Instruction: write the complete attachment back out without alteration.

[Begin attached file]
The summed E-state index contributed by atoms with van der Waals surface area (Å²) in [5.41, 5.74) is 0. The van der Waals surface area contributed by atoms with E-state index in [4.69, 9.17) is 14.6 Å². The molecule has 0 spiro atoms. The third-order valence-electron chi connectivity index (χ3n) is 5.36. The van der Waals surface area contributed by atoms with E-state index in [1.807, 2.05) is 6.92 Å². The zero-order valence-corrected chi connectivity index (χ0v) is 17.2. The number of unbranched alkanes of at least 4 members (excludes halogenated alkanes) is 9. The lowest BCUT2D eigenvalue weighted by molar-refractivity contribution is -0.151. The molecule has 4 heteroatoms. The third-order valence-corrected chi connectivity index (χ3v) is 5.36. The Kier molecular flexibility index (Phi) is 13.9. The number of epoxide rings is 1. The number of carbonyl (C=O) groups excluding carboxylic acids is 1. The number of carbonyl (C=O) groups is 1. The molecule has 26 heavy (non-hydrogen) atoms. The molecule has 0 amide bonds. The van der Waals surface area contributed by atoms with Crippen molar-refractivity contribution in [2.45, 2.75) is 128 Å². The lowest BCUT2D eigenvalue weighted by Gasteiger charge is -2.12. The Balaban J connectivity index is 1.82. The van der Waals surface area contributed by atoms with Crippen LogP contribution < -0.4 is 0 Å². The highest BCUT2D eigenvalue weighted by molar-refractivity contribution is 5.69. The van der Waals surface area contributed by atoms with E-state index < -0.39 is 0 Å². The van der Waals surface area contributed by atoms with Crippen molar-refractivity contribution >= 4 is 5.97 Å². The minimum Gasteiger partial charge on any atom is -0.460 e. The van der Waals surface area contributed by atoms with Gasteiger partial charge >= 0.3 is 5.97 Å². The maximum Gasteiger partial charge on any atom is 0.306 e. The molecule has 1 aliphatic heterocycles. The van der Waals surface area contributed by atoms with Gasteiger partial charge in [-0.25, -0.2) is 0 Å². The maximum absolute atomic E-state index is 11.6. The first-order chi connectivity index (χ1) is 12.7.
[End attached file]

The summed E-state index contributed by atoms with van der Waals surface area (Å²) in [5.41, 5.74) is 0. The van der Waals surface area contributed by atoms with E-state index in [4.69, 9.17) is 14.6 Å². The molecule has 0 spiro atoms. The third-order valence-electron chi connectivity index (χ3n) is 5.36. The van der Waals surface area contributed by atoms with E-state index in [1.807, 2.05) is 6.92 Å². The zero-order valence-corrected chi connectivity index (χ0v) is 17.2. The number of unbranched alkanes of at least 4 members (excludes halogenated alkanes) is 9. The lowest BCUT2D eigenvalue weighted by molar-refractivity contribution is -0.151. The molecule has 4 heteroatoms. The third-order valence-corrected chi connectivity index (χ3v) is 5.36. The Kier molecular flexibility index (Phi) is 13.9. The number of epoxide rings is 1. The number of carbonyl (C=O) groups excluding carboxylic acids is 1. The number of carbonyl (C=O) groups is 1. The molecule has 26 heavy (non-hydrogen) atoms. The molecule has 0 amide bonds. The van der Waals surface area contributed by atoms with Crippen molar-refractivity contribution in [2.45, 2.75) is 128 Å². The lowest BCUT2D eigenvalue weighted by Gasteiger charge is -2.12. The Balaban J connectivity index is 1.82. The van der Waals surface area contributed by atoms with Crippen LogP contribution < -0.4 is 0 Å². The highest BCUT2D eigenvalue weighted by molar-refractivity contribution is 5.69. The van der Waals surface area contributed by atoms with E-state index < -0.39 is 0 Å². The van der Waals surface area contributed by atoms with Crippen molar-refractivity contribution >= 4 is 5.97 Å². The minimum Gasteiger partial charge on any atom is -0.460 e. The van der Waals surface area contributed by atoms with Gasteiger partial charge >= 0.3 is 5.97 Å². The maximum Gasteiger partial charge on any atom is 0.306 e. The molecule has 1 aliphatic heterocycles. The van der Waals surface area contributed by atoms with Gasteiger partial charge in [-0.25, -0.2) is 0 Å². The maximum absolute atomic E-state index is 11.6. The first-order chi connectivity index (χ1) is 12.7.